As mentioned above, you can change the default setting for the regenerative braking. There are 4 levels including “Level 0″ which still recuperates energy according to the energy flow display (you can view this in either the 10.25” touch screen or in the display in front of the steering wheel).
In Normal and Sport modes however, Level 0 feels more like coasting although the energy flow display still shows energy flowing back to the battery.
While driving you can change the regenerative braking level by using the paddles behind in the steering wheel and in front of the indocators sticks. The left hand increases the braking level ie, (increases resistance), while the right hand reduces it.
The low profile and centre of gravity thanks to the low set battery pack and fastback style body give you all the grip you need to take corners with confidence and without too much braking.
Combined with speedy acceleration for lane changes and overtaking, and a small turning circle to navigate tight spots, I found the 2020 Ioniq was fun to drive and would consider it as a purchase myself.
The 2020 Ioniq electric has had a design refresh that includes a new dash and cool blue mood lighting in all Premium and electric variants – it’s a nice touch which enhances the improved feel of the vehicle.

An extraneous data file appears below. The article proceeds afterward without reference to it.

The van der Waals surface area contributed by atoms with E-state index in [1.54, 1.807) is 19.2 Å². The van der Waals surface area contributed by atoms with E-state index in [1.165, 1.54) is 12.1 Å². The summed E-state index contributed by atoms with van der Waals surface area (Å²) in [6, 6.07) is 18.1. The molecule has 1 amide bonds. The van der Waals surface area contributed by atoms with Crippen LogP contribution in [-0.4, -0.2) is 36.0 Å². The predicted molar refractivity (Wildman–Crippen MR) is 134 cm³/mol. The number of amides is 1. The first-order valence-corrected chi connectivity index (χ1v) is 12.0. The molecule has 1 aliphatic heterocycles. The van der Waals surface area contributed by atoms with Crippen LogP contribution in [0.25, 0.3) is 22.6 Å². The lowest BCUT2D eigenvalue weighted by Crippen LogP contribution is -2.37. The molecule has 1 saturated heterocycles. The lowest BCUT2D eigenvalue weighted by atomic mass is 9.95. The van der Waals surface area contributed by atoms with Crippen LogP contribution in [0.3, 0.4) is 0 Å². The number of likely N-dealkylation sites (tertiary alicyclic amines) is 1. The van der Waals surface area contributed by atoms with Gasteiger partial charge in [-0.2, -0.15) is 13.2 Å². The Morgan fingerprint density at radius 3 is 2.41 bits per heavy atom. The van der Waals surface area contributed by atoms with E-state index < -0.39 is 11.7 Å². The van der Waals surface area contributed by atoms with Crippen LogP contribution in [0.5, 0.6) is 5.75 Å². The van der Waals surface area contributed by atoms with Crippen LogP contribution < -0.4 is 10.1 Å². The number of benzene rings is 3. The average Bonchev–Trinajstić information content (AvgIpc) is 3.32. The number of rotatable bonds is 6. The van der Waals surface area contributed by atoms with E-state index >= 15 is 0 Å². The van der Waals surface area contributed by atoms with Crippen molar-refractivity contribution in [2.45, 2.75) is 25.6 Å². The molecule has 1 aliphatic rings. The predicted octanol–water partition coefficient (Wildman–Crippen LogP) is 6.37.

In the centre console controls you can activate front seat heating and cooling options, drive mode options, and the option to see behind the car while you’re driving.
Technology, EV settings and connectivity
I love the fact that you can drop your phone in the wireless charging slot but can’t for the life of me understand why it faces the screen towards the front of the car which means that on a sunny day the phone could be left heating up which is as we know not ideal for the battery.
Also in the console are to 12 volts sockets as well as a standard USB slot.
The navigation system, whether or not you have a destination plugged in, will let you know about upcoming changes in speed limit and other road features such as zebra crossings, rail crossings and more (these can be selected or deselected in the settings interface).